Crusher headed off to sickbay still annoyed at what fate was doing to her life. Just when she and Jean-Luc had settled in into a close and comfortable routine, Starfleet HQ yanked him away to run a 6 week training course. Yes, they'd been parted before and many times, but this separation had seemed different. She'd been surprised at how much she'd missed him - missed the breakfast time chats, the off-duty hours spent playing or exercising on the holodecks, the friendly hugs and the occasional shoulder massage. Without him she'd felt incomplete and the thought distrurbed her. Irrational fears floated into her mind - he'd get sick if she wasn't there to look after him, he'd have an accident, someone else would usurp her place in his heart. Irrational she knew, but one couldn't control what the subconscious chose to think about.

As usual, when something worried her, Beverly threw herself into her work. She didn't wish ill-health on anyone but if they happened to injure themselves then she'd be more than happy to patch them up.


Paul Evans spent his day searching the records for Romulan jewellery or any jewellery that resembled Dr Crusher's piece. Its construction reminded him of the overlapping scales on a snake. Over the centuries many craftsmen had used this in their designs but few had done it so successfully. The engraving looked vaguely Romulan but didn't match any he could find. This failure didn't phase him, in fact it added to the excitement. Being the one who discovered a unique and ancient Romulan artefact was something he'd always dreamed about, the Federation knew so little about this civilisation. He was convinced this was the find which would make his career. The speech he would give to an archaeology conference was already forming in his imagination. All that was needed was a few scientific tests to confirm his assumptions.


"Damn. Why does she have to be a doctor." Evans swore. He was smarting from the curt "Later!" he had received when he called her. Now it would be hours before he could collect the necklace and all because she didn't know how to delegate responsibility for 5 minutes.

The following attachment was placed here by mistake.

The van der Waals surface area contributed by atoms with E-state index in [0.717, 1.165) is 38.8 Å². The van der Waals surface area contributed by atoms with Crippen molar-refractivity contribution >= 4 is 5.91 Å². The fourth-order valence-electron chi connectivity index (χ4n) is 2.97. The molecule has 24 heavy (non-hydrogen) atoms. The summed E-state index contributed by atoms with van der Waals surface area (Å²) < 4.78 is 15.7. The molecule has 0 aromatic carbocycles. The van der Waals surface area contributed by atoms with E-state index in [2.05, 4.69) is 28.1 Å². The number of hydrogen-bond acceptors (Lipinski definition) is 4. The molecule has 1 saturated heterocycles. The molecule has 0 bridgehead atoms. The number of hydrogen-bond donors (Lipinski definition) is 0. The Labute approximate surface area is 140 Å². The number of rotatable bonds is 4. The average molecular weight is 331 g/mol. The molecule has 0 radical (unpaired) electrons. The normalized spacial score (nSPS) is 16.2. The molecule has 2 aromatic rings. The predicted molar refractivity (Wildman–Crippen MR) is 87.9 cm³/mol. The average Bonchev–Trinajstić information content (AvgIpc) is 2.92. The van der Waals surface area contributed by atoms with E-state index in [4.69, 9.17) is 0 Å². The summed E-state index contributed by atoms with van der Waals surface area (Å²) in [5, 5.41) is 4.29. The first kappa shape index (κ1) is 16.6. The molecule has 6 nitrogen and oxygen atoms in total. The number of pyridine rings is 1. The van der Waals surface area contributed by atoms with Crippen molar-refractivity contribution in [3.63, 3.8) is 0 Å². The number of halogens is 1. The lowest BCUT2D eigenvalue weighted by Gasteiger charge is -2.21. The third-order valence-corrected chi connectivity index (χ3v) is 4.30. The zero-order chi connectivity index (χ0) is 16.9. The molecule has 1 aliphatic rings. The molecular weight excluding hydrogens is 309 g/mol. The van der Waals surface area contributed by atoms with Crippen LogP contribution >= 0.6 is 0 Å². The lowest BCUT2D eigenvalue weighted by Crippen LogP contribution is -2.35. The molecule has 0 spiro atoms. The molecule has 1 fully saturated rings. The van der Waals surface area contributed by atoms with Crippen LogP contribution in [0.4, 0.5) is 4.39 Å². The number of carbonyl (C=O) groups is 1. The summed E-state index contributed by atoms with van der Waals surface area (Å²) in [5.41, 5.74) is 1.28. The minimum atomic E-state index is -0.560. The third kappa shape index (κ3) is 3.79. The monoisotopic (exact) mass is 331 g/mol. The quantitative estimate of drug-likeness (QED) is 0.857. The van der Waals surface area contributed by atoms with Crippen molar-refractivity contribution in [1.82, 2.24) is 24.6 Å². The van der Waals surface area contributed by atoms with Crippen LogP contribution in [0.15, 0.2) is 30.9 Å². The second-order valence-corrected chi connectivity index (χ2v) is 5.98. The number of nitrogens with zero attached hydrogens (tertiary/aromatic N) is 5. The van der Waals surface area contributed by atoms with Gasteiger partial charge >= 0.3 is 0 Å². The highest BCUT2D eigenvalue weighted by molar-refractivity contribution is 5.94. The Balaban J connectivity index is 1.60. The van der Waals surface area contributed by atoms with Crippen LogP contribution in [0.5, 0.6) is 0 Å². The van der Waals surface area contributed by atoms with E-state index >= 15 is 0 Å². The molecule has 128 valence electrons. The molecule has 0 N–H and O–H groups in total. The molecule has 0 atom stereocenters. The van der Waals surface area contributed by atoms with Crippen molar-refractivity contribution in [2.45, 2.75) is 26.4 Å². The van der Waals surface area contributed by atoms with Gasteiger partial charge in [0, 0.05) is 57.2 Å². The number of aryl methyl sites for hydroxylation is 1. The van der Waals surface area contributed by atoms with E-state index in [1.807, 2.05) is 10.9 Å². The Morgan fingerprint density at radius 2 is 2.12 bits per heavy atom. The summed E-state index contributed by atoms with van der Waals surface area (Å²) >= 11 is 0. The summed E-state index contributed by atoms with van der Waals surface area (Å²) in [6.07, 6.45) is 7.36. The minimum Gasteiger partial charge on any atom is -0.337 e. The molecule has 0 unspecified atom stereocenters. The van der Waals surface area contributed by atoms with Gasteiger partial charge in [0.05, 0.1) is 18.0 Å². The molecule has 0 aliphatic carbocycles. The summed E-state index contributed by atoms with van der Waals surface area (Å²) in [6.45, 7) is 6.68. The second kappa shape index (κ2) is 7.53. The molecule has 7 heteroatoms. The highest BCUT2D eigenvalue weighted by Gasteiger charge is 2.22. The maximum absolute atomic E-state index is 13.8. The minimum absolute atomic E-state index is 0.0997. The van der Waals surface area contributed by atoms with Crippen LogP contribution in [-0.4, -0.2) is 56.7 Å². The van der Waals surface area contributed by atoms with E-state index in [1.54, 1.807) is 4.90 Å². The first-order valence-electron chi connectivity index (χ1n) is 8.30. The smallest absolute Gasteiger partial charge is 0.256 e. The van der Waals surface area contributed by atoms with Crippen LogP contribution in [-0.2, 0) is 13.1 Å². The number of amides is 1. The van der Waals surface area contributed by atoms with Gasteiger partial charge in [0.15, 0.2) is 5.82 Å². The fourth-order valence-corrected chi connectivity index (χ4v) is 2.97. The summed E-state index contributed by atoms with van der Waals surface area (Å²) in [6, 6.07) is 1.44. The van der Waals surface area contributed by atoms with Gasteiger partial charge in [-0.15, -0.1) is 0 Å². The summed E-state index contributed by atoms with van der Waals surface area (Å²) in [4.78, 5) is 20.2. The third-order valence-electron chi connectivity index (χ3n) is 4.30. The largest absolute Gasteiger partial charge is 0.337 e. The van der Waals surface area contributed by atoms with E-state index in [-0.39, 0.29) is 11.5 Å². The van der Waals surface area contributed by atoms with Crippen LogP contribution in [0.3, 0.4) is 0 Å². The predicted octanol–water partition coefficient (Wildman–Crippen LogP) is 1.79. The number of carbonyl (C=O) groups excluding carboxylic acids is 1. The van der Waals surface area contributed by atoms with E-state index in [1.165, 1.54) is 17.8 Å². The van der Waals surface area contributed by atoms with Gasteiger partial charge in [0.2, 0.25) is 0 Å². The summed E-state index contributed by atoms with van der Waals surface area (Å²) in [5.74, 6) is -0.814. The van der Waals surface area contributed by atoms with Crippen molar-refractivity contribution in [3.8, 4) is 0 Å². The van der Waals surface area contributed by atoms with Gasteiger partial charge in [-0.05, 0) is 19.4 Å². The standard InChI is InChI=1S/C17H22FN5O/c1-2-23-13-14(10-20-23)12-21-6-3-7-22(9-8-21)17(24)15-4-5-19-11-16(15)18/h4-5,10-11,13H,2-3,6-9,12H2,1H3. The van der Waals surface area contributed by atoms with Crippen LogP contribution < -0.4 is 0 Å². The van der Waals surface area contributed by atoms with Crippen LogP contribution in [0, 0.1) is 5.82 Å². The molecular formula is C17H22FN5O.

At 20:00 Beverly should have been walking along a beach with Jean-Luc, dodging the waves, skimming pebbles and listening to the seagulls. She had found this particular holodeck programme 3 weeks before and had been saving it for his return. But he was away again and she was alone. Not tired enough to go to sleep but too tired to do anything productive, she sat in her quarters staring aimlessly at the wall. It had been one of those days you didn't want to repeat. She'd lost two patients - a sick passenger who had been on his way to a specialist hospital and the unborn child of two off her crewmates. Neither death had been her fault but that didn't make them any easier to bear. When the door chime sounded she welcomed the intrusion even when she saw who it was.

"Come in Mr Evans, sit down."

"No need, I've only come for the necklace."

Dr Crusher waited for the 'please' or some other civil words to soften the blunt request. None was forthcoming. The man showed no understanding of what it meant to her. For a moment she considered refusing but that would only make her look foolish. There was no excuse for one scientist refusing to assist another, even if he was as rude as this one.